A home loan calculator is an incredibly useful tool to have, as it works out how much it will cost you to keep a roof over your head in an instant. The good thing about these calculators is that you can change all the variables that come into a mortgage reckoning to get the best options for you. If you’re baulking at the monthly repayments on that 20-year mortgage, have a look at how much it would cost you over 25 years instead – you might find it less daunting.

You can also look at your options in terms of interest only or repayment home loans. In an interest only mortgage, you simply pay off the interest that accrues over the life of the mortgage, which usually means your monthly payments are comfortable small. However, interest only means just that; if you haven’t made enough payments to clear the capital off by the end of the mortgage, you have to sell up and move. Most people, however, because they’re paying less on interest, have enough to chip away at the principal and let rises in property prices take care of the rest.

If you’re looking at repayment options, you’ll see that your monthly payment is considerably higher. This is because you’re paying off chunks of the principal sum as well as the interest it accrues. This is an option where the term of the mortgage is especially important. The shorter the term – ten or 15 years, for example – the higher the monthly payments. However, if you opt for a longer term – 25 or 30 years – the monthly repayments will be lower, but you’ll be paying more interest and will be “tied” for longer.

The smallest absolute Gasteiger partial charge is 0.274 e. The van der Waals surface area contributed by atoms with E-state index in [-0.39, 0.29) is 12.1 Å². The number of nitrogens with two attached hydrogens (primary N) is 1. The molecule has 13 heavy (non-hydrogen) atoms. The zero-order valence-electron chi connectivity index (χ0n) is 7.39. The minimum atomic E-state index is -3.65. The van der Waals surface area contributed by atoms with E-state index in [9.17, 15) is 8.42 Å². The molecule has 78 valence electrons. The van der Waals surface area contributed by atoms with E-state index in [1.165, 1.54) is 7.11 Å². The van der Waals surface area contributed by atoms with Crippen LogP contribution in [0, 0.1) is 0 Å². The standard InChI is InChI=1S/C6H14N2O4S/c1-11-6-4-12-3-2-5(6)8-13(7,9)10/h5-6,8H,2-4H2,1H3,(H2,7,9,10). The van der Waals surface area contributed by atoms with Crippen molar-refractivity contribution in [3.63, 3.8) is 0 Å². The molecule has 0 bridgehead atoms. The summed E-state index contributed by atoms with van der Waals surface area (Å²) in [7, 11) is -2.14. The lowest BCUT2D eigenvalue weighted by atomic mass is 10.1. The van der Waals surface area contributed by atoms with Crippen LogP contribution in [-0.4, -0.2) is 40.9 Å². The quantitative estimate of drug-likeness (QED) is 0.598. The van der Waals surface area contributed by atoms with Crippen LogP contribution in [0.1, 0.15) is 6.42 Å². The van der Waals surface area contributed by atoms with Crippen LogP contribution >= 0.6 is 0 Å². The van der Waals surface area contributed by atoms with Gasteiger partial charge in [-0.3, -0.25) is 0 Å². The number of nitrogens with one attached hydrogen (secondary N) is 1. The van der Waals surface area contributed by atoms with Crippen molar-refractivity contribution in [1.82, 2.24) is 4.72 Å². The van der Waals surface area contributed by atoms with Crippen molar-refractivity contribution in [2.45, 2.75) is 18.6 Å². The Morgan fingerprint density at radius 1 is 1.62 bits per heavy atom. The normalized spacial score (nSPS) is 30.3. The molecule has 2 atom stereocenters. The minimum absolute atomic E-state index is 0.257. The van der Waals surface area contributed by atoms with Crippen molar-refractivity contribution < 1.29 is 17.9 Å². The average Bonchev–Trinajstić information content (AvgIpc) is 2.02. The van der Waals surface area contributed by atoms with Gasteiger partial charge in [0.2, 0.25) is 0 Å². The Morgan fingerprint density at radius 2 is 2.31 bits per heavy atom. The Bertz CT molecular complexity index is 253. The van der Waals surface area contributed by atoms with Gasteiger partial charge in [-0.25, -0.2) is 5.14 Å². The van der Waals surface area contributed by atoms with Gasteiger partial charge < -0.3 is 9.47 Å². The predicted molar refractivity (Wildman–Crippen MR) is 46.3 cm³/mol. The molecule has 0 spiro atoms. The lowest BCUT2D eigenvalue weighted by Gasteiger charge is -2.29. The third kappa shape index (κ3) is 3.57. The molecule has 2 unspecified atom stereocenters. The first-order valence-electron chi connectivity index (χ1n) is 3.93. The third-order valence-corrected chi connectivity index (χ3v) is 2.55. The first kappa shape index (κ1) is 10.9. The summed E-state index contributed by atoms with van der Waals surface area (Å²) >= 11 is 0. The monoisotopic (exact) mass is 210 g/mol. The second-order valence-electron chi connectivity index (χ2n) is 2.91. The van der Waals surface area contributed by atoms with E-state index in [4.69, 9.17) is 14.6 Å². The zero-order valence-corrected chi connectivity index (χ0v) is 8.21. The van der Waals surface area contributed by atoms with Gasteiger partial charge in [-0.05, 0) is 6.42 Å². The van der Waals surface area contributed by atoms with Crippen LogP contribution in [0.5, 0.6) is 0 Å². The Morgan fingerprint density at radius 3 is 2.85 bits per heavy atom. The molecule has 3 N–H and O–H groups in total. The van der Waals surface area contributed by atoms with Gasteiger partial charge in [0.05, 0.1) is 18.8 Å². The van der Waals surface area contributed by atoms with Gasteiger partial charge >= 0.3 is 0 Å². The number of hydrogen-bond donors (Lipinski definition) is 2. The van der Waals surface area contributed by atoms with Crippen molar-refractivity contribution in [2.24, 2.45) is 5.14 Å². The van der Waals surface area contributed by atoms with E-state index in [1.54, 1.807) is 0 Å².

An important thing to remember when using a home loan calculator is that the results may well be slightly wide of the mark. Not hugely inaccurate, but maybe enough to make a difference over the course of a year, so you will need to get professional advice before you have a “set-in-stone” figure for your payments.

One thing that everyone looking at mortgages should do is to fiddle with the interest variable in their home loan calculator. You might be comfortable when the interest rate is at 2%, but just watch what happens when it goes up to 4%, or even 5%. If you think you can absorb the surprising increases in your mortgage repayments, then go ahead. However, if there’s an interest rate that means unaffordable repayments, then opt for a smaller mortgage, or make sure you have some money always set aside to pay to fix your mortgage at a particular interest rate. These fix fees can be expensive – usually around R10,000, but it’s well worth it to avoid the consequences of a steep hike in interest rates.

Home loan calculators are a good rule of thumb tool when you’re looking around for a deal. You can work out the minimum and the maximum you can afford each month, which tells you how much of a mortgage you can safely ask for.

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